Former White House advisor Claude A. Allen was recently charged with two felony theft charges after a Jan. 2 brush with police resulted in an investigation.
Allen, who resigned in February as President Bush’s top domestic policy advisor, admitted “that he was committing fraudulent returns” on Jan. 2 when a store manager confronted him as was leaving a Maryland Target with merchandise he allegedly didn’t pay for, according to a police charging document.
Police accused him of stealing “clothing and cleaning products” worth $74.72 from the store. Allen obtained a refund by presenting receipts for items he purchased previously and then walked out of the store with additional merchandise he had not paid for, according to police.
”He’s human. I think that was something he just wanted to do because being an advisor in the Bush administration I’m sure he could have bought the things he stole himself,” said Aaliyah Pierre, real estate and finance major at Mt. San Antonio College in California. “He may have gotten some type of fulfillment from stealing.”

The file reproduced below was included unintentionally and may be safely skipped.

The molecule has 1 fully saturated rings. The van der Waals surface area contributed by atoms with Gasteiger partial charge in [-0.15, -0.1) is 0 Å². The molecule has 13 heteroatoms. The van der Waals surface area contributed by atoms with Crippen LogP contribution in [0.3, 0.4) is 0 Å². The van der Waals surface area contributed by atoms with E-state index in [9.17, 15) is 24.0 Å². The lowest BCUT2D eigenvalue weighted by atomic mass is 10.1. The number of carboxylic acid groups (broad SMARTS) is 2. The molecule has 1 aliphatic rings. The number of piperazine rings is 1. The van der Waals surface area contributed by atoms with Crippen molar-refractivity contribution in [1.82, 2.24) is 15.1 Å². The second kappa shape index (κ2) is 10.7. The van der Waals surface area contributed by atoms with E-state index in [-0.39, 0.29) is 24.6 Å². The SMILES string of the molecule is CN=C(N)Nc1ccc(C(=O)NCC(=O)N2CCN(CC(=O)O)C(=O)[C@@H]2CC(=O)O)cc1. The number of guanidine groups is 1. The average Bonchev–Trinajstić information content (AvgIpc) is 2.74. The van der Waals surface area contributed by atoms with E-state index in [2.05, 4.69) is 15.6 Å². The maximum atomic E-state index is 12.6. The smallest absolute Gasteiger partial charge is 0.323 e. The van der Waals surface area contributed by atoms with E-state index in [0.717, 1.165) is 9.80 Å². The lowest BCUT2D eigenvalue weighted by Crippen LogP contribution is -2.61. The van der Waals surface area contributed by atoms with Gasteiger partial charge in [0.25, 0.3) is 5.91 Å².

Mallon Snyder, Claude’s lawyer, told the Washington Post that Allen did not steal from the stores and that the transactions in question were “misunderstandings.” However, Snyder declined to give more information on the nature of the misunderstanding or on Allen’s alleged acknowledgment of involvement Jan. 2.
Although prosecutors dropped the Jan. 2 misdemeanor charge, Allen was arrested and charged with theft scheme and theft over $500, each punishable by as much as 15 years in prison.
The Jan. 2 incident is not the only alleged incident. Police said they have been able to document 25 instances in which Allen tried to obtain refunds for items he was seen picking up from shelves at Target and Hecht’s stores in Maryland by using receipts for identical items he had bought earlier. The Montgomery County Police Department in Maryland reported in the charging document that Allen sought refunds for more than $5,000 in the past year.
Allen obtained a refund by presenting receipts for items he purchased previously and then walked out of the store with additional merchandise he had not paid for, according to police.
The Washington Post reported that Allen’s neighbors and friends describe him as an honorable and honest man and his church congregation supported him after news of his arrest broke out.